Delivering mLearning: Web Apps vs Native Apps
There are two potential approaches to delivering applications for mLearning:
- A native app based approach. An app is developed for whatever target platforms (Apple App Store, Google Play Store, Windows Phone Marketplace, Blackberry Marketplace, etc)
The chart on the following page breaks down some of the pros and cons of these two approaches to mobile applications:
Type of App
|Web App (HTML, JS, CSS, server-side scripting)
||Native App Store App
- As long as you keep to what is relatively standard across browsers, the course materials will work on any platform. Develop once, and it can be used anywhere.
- No need to develop a separate app and distribute through the web store. User simply logs into a website.
- Developers control the updating of the web app since the app runs off their servers. User accesses updated app by visiting the site
- Faster/cheaper to develop and maintain
- With responsive web design, can easily adapt to the range of different screen sizes on phones and tablets
- Every user, regardless of platform, can access the materials and has essentially the same experience.
- Easier to enable capability to download when you have a connection and then view later offline
- The fact that the app runs off the local machine itself, and is able to tap into machine specific optimizations can lead to smoother, improved performance for some types of apps and content.
- More secure for the user in general, because apps are screened at submission by central app store.
- Have more control access to device hardware due to ability to hook into OS-specific APIs. Allows more interaction between the app and device hardware.
- Harder to set it up to download content for offline viewing, but possible
- If content can’t be downloaded and stored for offline viewing, it will be potentially more data intensive to use the app. Each viewing of a case will incur data use. This is not a concern over wifi, however.
- Notifications about new content for download would have to operate separately from the web app itself. They would have to go through email
- Web app doesn’t have nearly as much potential access to the hardware of the phone such as camera (usually for security reasons).
- Formatting won’t follow distinctive native look and feel of the specific phone’s / tablet’s OS. Will be more general. On the other hand, material will look roughly the same on all platforms.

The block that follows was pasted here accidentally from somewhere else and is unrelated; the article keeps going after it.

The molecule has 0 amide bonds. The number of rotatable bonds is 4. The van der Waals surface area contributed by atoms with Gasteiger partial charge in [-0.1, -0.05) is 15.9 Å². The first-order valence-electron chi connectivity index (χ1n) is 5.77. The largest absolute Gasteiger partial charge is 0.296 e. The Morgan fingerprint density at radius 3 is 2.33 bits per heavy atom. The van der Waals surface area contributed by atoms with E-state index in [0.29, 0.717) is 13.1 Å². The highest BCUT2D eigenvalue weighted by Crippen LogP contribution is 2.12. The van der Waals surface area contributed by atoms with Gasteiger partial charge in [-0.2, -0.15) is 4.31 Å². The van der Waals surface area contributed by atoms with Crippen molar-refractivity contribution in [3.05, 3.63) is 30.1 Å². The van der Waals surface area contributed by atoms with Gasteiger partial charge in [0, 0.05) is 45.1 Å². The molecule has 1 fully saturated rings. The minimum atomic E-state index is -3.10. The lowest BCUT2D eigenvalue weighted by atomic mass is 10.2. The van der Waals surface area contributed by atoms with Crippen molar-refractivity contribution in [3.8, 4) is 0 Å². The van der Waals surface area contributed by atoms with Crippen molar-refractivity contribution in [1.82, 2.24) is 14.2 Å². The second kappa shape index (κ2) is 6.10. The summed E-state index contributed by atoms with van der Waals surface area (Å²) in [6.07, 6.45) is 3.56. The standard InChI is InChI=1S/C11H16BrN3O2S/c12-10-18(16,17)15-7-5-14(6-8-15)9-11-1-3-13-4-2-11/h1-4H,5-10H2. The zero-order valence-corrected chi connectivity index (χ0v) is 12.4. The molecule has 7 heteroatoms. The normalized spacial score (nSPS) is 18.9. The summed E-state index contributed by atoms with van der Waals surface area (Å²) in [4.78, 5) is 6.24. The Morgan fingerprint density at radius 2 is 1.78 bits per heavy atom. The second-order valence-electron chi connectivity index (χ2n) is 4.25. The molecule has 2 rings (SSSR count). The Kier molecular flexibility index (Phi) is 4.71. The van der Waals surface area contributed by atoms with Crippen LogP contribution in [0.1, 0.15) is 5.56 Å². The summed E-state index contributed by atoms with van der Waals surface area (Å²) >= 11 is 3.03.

- Multiple app stores to navigate
- Have to build multiple versions of the app to hit whatever app stores are desired.
- Even for the same app stores, need to add development time to customize, in the case of iOS or Android, for smart phone vs. tablet use. (Since phone optimized apps look ugly with lots of wasted space when simply ported without adjustment to tablets)
- Involves using multiple development platforms and multiple languages
- When app is updated, depend on users to download the update. They will be notified of an update, but they have to choose to download.
Tracking Mobile Learning
One of the important aspects of an organizational learning strategy is the ability to track the learning activities and achievements of workers / learners. For traditional eLearning, this involved an LMS serving up content through a web browser. The LMS records enrolments, grades, and course completions for the purpose of certification or career development within the organization. One of the challenges, until recently, with respect to mobile learning activities is that the dominant standard, SCORM, only tracked formal courses hosted on an LMS and taken through a web browser. Mobile apps or serious mobile games would not have been trackable.
However, the latest incarnation of SCORM, called Experience API or “Tin Can” API is better equipped to handle a more flexible variety of learning activities, formal or informal, mobile or desktop. For more information, check out my earlier post , which includes a basic overview of the Tin Can API and links to primary sources with more information on details of the standard and implemention.
This post looked at some of the capabilities of mobile devices, pointing out some of the basic strengths and weaknesses of such devices. With this as a basis, we looked at some basic principles to use for mLearning design.
- Use touch-based design
- Make use of other modes of interaction
- Consider using games / gamification to make it fun and improve engagement
- Give opportunities for communication and collaboration
- Make use of mobile content capture capabilities
- Make materials short, digestible, and findable
- Be conscious of screen sizes
- Keep connectivity and data issues in mind
- Consider a multi-screen approach
We also looked at the pros and cons of web apps vs native platform apps for delivery of learning content.
Finally, we discussed issues related to tracking mobile learning activities and achievement using the Tin Can API.